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Email: mail@timberwolfinformation.org

Race to save last 400 of world’s most endangered wolf

With only 400 still alive, Ethiopian wolves are one of the world’s most endangered species and an international group of animal biologists – including from The University of Western Australia – is working to save them from the brink of extinction.

UWA-affiliated Associate Professor Monique Paris, Research Director of the Institute for Breeding Rare and Endangered African Mammals (IBREAM), said the wolves eke out their existence at an altitude of 4,300m in Ethiopia’s Bale Mountains National Park.

“A symbol of pride for Ethiopia, these animals share their wilderness habitat with a steadily growing human population that brings with them domestic dogs – and rabies,” Associate Professor Paris said.

“Rabies is the number-one killer for Ethiopian wolves and the most recent outbreak of the disease has halved the wolves’ existing gene pool. The future of the species rests solely within this tiny population because no Ethiopian wolf has ever been held or bred in captivity anywhere in the world.”

IBREAM experts in semen collection and freezing – Professor Wenche Farstad of the Norwegian School of Veterinary Science and Dr Linda Penfold of the South-East Zoo Alliance for Reproduction and Conservation – recently visited the School of Veterinary Medicine at Addis Ababa University to train Ethiopian vets to collect and store valuable genetic material from the wolves. The training was organised by Professor Alemayehu Lemma who said: “It was an amazing experience to see the wolves in the wild, and I hope I can conserve them so my children can also see them.”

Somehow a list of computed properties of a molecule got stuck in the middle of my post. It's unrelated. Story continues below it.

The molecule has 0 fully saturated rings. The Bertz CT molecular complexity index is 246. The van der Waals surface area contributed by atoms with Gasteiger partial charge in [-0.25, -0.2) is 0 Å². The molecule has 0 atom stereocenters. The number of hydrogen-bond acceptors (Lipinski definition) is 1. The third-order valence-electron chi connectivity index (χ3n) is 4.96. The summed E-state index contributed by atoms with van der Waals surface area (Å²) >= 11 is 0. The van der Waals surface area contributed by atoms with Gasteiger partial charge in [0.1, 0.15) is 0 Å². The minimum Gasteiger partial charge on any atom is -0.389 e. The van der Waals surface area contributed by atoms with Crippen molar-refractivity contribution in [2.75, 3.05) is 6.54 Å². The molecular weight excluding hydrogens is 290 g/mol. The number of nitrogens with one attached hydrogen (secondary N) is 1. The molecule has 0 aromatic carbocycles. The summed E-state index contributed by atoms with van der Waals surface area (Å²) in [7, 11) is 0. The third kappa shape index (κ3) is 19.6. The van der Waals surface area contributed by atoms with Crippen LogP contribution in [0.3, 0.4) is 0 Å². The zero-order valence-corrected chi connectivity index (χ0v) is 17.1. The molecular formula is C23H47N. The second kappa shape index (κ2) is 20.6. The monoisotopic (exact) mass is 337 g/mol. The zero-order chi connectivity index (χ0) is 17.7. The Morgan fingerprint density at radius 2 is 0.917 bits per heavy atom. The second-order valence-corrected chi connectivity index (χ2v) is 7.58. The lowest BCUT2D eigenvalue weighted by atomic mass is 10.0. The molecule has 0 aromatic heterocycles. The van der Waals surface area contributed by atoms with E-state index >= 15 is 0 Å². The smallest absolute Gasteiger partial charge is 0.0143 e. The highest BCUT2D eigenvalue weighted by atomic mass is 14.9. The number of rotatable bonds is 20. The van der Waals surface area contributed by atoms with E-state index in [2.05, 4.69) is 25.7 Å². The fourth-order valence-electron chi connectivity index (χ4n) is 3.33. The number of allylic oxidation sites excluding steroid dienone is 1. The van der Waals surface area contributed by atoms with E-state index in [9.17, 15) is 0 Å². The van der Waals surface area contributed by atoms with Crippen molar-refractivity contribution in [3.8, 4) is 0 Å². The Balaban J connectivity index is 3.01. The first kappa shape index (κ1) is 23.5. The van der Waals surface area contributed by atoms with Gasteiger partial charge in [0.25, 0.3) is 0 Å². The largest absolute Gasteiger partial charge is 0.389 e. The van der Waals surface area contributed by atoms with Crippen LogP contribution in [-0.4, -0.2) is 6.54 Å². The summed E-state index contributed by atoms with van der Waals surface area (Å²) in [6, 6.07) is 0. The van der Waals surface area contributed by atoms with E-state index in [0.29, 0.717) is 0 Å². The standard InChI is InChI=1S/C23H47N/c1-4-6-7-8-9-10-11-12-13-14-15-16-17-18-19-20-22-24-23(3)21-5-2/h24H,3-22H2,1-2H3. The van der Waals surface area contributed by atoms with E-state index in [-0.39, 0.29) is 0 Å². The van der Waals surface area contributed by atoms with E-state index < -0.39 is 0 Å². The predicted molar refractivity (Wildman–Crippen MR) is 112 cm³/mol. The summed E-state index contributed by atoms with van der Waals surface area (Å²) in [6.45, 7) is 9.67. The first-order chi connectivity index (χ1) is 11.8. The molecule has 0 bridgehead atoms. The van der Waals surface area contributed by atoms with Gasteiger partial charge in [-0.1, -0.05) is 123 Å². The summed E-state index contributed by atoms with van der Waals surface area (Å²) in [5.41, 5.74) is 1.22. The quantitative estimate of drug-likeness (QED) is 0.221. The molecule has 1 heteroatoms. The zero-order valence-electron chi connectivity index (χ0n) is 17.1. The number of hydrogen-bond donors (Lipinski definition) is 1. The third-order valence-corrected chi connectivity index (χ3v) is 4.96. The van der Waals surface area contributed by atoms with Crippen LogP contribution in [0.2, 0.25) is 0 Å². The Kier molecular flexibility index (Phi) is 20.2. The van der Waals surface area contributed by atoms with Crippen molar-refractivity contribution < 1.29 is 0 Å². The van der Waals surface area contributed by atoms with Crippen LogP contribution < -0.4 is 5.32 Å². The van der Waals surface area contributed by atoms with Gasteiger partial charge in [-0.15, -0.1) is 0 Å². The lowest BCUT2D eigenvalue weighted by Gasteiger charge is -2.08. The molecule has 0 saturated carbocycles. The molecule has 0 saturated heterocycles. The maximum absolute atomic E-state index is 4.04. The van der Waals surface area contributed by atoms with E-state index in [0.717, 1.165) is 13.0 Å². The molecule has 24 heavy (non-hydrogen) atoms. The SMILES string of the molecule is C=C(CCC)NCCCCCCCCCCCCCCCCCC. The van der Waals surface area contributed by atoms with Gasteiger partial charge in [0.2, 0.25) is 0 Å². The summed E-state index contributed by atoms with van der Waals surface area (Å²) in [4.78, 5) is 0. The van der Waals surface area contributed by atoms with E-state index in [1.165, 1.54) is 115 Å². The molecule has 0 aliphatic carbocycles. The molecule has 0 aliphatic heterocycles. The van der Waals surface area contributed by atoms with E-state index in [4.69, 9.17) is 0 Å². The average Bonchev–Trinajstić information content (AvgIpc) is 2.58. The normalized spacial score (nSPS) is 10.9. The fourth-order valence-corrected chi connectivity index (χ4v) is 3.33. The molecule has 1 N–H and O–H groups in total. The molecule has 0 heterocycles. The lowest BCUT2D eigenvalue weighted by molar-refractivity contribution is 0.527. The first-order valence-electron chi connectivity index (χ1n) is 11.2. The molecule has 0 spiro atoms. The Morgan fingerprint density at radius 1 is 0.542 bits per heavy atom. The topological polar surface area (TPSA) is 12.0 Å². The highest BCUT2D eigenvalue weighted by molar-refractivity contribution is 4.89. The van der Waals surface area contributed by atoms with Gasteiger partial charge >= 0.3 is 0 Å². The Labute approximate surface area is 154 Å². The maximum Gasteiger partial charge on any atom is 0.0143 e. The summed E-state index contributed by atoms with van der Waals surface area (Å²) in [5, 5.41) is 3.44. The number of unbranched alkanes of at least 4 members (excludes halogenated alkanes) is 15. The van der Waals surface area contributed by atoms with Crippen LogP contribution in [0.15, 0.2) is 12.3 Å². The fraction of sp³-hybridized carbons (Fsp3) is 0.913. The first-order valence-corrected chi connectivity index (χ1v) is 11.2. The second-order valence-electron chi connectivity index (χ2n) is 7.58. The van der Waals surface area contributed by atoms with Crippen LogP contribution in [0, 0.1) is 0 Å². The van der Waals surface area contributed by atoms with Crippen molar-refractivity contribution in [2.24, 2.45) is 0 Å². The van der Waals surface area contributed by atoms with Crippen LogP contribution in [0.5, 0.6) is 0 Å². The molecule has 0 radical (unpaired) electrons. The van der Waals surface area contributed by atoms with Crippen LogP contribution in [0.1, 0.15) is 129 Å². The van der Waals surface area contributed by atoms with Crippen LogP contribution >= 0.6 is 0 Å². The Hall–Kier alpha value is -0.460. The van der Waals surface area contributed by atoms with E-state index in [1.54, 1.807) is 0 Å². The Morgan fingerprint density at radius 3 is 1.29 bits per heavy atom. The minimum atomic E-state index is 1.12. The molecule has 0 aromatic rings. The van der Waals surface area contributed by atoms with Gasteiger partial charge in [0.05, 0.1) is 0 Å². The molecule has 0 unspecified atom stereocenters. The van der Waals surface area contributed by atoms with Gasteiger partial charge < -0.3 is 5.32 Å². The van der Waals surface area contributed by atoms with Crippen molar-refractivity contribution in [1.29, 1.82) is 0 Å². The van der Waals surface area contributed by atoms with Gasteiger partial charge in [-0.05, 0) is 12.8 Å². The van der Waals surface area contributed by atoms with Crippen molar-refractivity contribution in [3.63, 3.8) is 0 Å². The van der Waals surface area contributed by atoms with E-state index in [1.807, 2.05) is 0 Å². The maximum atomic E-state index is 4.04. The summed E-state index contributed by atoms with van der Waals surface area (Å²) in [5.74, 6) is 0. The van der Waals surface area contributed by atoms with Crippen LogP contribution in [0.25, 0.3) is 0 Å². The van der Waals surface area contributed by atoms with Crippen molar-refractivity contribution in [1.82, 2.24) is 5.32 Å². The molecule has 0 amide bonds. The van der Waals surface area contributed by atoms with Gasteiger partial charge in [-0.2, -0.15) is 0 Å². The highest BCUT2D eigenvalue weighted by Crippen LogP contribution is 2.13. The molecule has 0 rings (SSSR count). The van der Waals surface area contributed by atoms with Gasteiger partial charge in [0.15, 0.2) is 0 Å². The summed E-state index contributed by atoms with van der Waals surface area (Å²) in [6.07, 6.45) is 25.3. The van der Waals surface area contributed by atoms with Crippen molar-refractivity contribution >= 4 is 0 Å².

“Capacity training is the most appropriate tool we have right now,” Associate Professor Paris said. “If we can upgrade the skill level of Ethiopian vets involved in the conservation program then the country will always have the expertise to manage its natural resources.”

The next step – collection of semen synchronised with rabies vaccination – will be taken together with scientists from Oxford University’s Wildlife Conservation Research Unit.

Funds for the expedition were donated by the World Wildlife Fund Netherlands and the Dutch Zoo Foundation with equipment donated by IMV Technologies and the Norwegian School of Veterinary Science.

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